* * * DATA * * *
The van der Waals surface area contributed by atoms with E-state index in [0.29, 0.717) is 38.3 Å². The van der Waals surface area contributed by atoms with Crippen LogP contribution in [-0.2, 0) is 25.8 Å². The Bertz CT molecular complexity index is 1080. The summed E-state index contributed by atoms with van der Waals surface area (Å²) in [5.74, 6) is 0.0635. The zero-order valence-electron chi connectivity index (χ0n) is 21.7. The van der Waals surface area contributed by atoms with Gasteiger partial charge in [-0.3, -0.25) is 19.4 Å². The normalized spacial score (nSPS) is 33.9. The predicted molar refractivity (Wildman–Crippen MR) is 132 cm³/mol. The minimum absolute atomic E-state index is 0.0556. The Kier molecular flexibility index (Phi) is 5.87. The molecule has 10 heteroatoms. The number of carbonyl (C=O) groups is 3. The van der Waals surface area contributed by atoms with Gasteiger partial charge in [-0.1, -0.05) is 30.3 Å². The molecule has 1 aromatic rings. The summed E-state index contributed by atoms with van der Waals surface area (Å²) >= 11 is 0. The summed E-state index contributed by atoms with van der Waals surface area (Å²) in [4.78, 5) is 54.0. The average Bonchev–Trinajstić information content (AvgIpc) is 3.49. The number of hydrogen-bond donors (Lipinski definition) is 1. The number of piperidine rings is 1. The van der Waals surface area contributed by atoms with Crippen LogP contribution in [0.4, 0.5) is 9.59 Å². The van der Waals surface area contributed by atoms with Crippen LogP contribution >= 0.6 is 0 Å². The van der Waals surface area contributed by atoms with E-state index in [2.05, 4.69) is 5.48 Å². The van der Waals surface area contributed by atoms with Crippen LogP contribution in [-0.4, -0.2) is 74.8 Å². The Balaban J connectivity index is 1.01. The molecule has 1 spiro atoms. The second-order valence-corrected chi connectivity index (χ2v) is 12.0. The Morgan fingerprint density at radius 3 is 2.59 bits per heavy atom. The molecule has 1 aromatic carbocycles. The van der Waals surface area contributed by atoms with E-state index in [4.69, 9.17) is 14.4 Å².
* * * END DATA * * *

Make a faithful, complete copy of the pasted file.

The van der Waals surface area contributed by atoms with E-state index in [0.29, 0.717) is 38.3 Å². The van der Waals surface area contributed by atoms with Crippen LogP contribution in [-0.2, 0) is 25.8 Å². The Bertz CT molecular complexity index is 1080. The summed E-state index contributed by atoms with van der Waals surface area (Å²) in [5.74, 6) is 0.0635. The zero-order valence-electron chi connectivity index (χ0n) is 21.7. The van der Waals surface area contributed by atoms with Gasteiger partial charge in [-0.3, -0.25) is 19.4 Å². The normalized spacial score (nSPS) is 33.9. The predicted molar refractivity (Wildman–Crippen MR) is 132 cm³/mol. The minimum absolute atomic E-state index is 0.0556. The Kier molecular flexibility index (Phi) is 5.87. The molecule has 10 heteroatoms. The number of carbonyl (C=O) groups is 3. The van der Waals surface area contributed by atoms with Gasteiger partial charge in [-0.1, -0.05) is 30.3 Å². The molecule has 1 aromatic rings. The summed E-state index contributed by atoms with van der Waals surface area (Å²) >= 11 is 0. The summed E-state index contributed by atoms with van der Waals surface area (Å²) in [4.78, 5) is 54.0. The average Bonchev–Trinajstić information content (AvgIpc) is 3.49. The number of hydrogen-bond donors (Lipinski definition) is 1. The number of piperidine rings is 1. The van der Waals surface area contributed by atoms with Crippen LogP contribution in [0.4, 0.5) is 9.59 Å². The van der Waals surface area contributed by atoms with Crippen LogP contribution >= 0.6 is 0 Å². The van der Waals surface area contributed by atoms with E-state index in [2.05, 4.69) is 5.48 Å². The van der Waals surface area contributed by atoms with Crippen LogP contribution in [-0.4, -0.2) is 74.8 Å². The Balaban J connectivity index is 1.01. The molecule has 1 spiro atoms. The second-order valence-corrected chi connectivity index (χ2v) is 12.0. The Morgan fingerprint density at radius 3 is 2.59 bits per heavy atom. The molecule has 1 aromatic carbocycles. The van der Waals surface area contributed by atoms with E-state index in [4.69, 9.17) is 14.4 Å².